Ordinary citizens are coming together through collective initiatives to play an active role in the low carbon transition. Citizen-led energy projects have grown over the past years to produce, distribute, and consume energy from renewable sources while being governed democratically, with benefits accruing locally. Co-lead author August Wierling says "Statistical evidence has been lacking and we wanted to go beyond the perspective of single case studies. Some say, only what is counted counts, which is why we have decided to start counting."
The recently published article in Nature Scientific Reports offers statistical evidence and cross-country insights into how collective action shapes the sustainable energy future. The team from the Western Norway University of Applied Sciences has carried out a major compilation over the past 4 years, investigating initiatives from 29 European countries.
Throughout Europe, over 2 million people are members in over 10,500 citizen-led energy initiatives. Together, they have created nearly 23,000 projects in different aspects of the energy transition and are jump-starting Europe's renewable energy growth.
Across Europe these initiatives have collectively installed over 16,000 production units with 7-10 GW of total capacity. To put that in perspective, that's about the capacity of 20 average-size coal power plants. From 2010 to 2020, citizen-led energy initiatives quadrupled their renewable capacity from 2.5 GW.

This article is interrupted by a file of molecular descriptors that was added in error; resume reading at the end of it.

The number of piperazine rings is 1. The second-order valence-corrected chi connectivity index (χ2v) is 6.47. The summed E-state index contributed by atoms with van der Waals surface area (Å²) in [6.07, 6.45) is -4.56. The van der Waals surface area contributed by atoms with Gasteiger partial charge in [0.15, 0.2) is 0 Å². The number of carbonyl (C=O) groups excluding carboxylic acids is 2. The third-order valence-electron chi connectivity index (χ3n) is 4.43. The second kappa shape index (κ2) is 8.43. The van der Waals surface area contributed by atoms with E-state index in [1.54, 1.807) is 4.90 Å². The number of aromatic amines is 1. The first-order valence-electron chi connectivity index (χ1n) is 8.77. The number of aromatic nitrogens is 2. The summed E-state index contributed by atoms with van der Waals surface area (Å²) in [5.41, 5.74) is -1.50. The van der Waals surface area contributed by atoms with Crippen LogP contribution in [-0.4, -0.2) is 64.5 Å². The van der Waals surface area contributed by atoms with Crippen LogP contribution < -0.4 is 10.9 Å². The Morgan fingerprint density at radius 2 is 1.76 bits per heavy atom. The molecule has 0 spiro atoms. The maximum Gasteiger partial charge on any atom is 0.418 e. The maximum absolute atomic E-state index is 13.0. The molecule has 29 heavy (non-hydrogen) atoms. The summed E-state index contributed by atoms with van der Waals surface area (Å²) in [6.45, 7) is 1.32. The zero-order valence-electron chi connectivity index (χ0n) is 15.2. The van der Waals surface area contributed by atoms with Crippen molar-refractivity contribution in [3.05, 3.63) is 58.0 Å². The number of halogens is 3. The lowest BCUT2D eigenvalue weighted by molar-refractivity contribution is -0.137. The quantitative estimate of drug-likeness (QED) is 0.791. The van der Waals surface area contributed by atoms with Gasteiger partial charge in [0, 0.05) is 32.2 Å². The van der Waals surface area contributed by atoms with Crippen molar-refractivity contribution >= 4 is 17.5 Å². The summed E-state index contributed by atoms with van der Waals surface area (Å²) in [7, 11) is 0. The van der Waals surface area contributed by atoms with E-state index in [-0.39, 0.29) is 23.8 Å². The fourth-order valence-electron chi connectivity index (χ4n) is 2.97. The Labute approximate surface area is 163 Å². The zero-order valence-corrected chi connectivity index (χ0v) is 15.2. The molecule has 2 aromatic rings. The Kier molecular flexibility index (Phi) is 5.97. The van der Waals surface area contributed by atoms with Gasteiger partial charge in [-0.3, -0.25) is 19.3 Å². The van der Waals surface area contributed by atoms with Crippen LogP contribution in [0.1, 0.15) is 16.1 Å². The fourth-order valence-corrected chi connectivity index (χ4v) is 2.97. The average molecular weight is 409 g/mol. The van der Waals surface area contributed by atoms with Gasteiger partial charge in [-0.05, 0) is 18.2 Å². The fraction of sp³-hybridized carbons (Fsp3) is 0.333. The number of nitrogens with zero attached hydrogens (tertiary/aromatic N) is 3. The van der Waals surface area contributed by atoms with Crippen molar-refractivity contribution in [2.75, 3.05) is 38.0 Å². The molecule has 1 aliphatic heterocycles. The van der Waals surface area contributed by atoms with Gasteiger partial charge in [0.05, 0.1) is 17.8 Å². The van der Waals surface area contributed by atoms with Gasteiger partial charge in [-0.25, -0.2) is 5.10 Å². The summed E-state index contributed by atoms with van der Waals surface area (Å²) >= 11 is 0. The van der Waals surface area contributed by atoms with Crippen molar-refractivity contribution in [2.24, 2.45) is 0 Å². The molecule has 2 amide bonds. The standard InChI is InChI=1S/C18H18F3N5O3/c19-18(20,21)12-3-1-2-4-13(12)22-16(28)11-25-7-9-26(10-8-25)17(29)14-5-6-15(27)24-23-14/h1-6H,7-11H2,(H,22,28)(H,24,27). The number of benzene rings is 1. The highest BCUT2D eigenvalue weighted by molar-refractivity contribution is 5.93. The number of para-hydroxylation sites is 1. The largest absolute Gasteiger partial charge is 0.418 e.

Our aggregate estimates do not raise expectations that collective action could replace commercial enterprises and governmental action in the short or medium term without profound changes to policy and market structures. The paper finds strong evidence for the nascent or actual importance of citizen-led collective action for increased energy self-sufficiency, local sustainable development, greater citizen engagement, diversification of fields of activities, social innovation, and acceptance of transition measures. A continued decentralization of energy systems and more stringent decarbonization policies will increase the importance of these actors in the future.
An animated documentary accompanying the scientific article sheds additional light into facts and figures around citizen-led energy initiatives, including their historic development. The documentary is available open access and can be used for educational purposes. It has been produced by scientists from the Western Norway University of Applied Sciences in collaboration with French artist Barbara Bellier.
The database itself is described in Nature Scientific Data and data are available open access via the repository dataverse.no. Reuse is encouraged through classification standards and controlled vocabularies. Collection was performed over a period of four years by an international team of trained researchers and assistants and validated both manually and through automated processes.
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